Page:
Often the choice about participation is influenced, or even determined, by numerous factors that every interested party must keep in mind. Participation becomes less a voluntary choice than a strategic necessity. Even if the group is not interested in collaboration, its participation may be essential for the group to preserve its own influence over the eventual policy decision. Consider these scenarios.

  • A public agency convenes a collaborative process, even if it’s already made up its mind on an issue, because the pressure of active interest groups demands it. Given the ability of groups to intervene to stall or kill a plan or project, attempts to exclude them only provoke active opposition. The agency may begrudge both the convening and participation and show little commitment to meaningful collaboration.

  • A powerful convener brings together all the major interest groups to reach a collaborative decision. Inevitably, all the groups will feel obliged to participate because they do not want to get on the wrong side of an influential political figure. They may also take part because they need the convener’s support on a different issue that is the true focus of their concern. The quality of participation under these circumstances will be uneven at best.

  • A collaborative process on any important issue can become a “must-do” for an interest group simply because it has to keep track of everything that could have an impact on its goals. Even if the group doesn’t believe in collaboration, its leaders may feel compelled to participate in order to protect the group’s interests.

Choice Directed by Someone Else

Agency leaders decide to participate for various reasons but leave participation to a staff member. Sometimes this person understands collaboration and has skills to participate effectively. Just as often, though, the agency may assign someone by rank or availability who has little understanding of the issue or interest in taking part. This also can happen in a non-governmental organization or business group, especially those with national or international scope. The participant may not have the enthusiasm or commitment of leadership.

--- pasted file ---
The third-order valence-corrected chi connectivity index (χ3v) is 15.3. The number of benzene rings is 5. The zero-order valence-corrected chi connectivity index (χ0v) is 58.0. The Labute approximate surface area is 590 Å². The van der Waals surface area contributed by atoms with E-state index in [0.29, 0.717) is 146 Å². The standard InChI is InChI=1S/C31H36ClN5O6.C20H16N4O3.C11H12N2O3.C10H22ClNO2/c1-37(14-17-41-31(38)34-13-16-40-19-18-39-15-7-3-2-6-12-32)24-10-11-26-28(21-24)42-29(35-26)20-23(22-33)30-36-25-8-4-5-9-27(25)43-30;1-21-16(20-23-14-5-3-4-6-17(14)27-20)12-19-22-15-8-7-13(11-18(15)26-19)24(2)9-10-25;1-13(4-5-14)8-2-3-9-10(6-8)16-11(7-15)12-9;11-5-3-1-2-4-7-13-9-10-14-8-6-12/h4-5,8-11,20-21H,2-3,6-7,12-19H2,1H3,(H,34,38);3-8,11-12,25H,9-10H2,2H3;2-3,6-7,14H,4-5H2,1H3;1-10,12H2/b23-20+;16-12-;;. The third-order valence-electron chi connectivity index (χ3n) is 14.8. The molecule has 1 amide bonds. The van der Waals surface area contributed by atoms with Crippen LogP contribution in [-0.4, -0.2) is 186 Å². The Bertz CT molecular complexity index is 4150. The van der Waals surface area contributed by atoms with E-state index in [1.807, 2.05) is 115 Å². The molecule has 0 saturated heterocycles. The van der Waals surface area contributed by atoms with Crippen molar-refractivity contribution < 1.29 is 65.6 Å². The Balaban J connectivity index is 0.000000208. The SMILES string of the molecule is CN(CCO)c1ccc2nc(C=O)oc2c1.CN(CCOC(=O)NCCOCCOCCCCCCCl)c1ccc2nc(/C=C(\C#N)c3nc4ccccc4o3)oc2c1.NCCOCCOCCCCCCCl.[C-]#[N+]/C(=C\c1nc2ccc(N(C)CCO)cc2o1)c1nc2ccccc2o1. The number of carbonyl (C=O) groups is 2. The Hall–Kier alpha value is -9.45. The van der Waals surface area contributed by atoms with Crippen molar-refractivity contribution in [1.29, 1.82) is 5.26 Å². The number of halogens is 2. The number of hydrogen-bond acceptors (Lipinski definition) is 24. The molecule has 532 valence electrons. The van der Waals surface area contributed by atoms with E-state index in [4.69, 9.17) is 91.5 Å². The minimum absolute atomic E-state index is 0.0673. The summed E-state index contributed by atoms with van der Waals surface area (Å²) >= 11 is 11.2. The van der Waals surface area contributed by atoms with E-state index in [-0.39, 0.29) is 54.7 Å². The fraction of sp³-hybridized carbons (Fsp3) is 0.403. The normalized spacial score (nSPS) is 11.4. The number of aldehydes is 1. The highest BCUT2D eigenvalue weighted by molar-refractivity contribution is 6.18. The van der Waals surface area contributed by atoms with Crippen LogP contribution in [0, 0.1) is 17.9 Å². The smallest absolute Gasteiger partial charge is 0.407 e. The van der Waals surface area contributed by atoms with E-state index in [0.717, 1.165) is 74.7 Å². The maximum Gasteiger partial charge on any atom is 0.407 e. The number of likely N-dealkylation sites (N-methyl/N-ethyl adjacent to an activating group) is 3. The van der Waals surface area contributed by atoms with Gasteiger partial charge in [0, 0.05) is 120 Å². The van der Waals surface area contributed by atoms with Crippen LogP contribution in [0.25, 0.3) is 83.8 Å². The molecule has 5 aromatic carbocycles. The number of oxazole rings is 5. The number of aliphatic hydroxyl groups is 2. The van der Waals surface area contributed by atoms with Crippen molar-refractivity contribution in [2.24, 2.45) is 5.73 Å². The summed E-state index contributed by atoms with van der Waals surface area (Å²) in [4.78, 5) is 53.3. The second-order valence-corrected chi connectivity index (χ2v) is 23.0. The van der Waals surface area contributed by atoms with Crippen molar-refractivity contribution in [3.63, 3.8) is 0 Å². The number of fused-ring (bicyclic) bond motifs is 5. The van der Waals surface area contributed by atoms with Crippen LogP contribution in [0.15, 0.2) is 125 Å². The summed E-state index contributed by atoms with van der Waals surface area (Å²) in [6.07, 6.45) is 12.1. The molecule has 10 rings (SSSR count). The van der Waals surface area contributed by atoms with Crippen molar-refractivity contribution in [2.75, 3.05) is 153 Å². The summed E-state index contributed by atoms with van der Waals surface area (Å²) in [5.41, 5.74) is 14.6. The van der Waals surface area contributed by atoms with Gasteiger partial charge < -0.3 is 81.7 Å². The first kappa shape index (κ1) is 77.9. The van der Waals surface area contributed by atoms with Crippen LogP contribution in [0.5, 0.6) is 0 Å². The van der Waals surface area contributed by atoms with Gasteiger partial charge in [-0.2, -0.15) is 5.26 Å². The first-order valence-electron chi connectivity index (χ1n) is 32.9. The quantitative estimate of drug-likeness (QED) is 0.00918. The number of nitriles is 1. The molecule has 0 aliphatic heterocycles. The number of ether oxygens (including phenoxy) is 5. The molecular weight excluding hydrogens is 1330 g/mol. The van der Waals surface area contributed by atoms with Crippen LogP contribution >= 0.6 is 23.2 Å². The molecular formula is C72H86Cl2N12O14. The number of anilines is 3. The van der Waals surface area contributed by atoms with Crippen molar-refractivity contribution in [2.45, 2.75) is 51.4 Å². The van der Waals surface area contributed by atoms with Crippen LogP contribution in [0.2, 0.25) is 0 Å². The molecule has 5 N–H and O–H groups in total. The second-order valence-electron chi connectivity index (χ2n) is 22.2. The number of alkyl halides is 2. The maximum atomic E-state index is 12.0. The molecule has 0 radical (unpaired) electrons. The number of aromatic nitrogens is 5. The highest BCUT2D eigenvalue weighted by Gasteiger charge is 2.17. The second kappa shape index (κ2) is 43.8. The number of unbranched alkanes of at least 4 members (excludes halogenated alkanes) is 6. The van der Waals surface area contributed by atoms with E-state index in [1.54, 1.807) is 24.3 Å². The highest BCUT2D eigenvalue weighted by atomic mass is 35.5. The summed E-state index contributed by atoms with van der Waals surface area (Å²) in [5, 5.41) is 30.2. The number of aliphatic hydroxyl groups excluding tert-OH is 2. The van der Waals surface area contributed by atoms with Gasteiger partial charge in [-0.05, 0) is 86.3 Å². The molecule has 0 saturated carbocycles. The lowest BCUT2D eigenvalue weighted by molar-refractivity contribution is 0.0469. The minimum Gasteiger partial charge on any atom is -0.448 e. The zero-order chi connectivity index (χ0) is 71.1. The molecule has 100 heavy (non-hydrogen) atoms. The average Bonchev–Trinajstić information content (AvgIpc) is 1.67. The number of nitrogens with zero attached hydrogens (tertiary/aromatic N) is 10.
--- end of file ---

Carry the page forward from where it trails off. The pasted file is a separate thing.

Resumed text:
No Choice

During ongoing litigation, the judge can order a mediation attempt and impose a strict timeline for reaching agreement. The participants have to make the effort, whether or not they have any commitment to negotiated resolution. Several factors work against a collaborative solution in this context. For one, the parties in public policy disputes likely have a history of conflict, and the filing of litigation has probably worsened the tension and ill-will among them. Further, they have already explicitly chosen litigation rather than negotiated resolution as their best strategic option, usually because past experience has convinced them that the different sides are too far apart to reach agreement. In these circumstances negotiation is likely to be adversarial rather than collaborative. The parties confront each other with competing proposals, revealing nothing about the interests and concerns they’re trying to satisfy. They may achieve settlement in this way, but collaboration will have had nothing to do with it.

Wondolleck’s concept of the spectrum of choice is an extremely useful way of thinking about the nature of participation. A completely free choice to participate ensures a match of interests and commitment to the collaborative process. In the great majority of cases, though, the choice to participate is heavily influenced by factors that may have little to do with the appeal of a collaborative solution or, at times, even the immediate policy question at the heart of the process. That reality can result in uneven quality of participation and seriously compromise the outcome.

But that’s not the whole story. Collaboration can be successful even if it begins under coercive conditions. Even the most reluctant members of a group can become ardent advocates of collaboration if the process proves to be managed fairly, responds to the needs of all the parties and produces useful results. Purely voluntary choice to enter the process may be less important than the actual experience of collaborative work.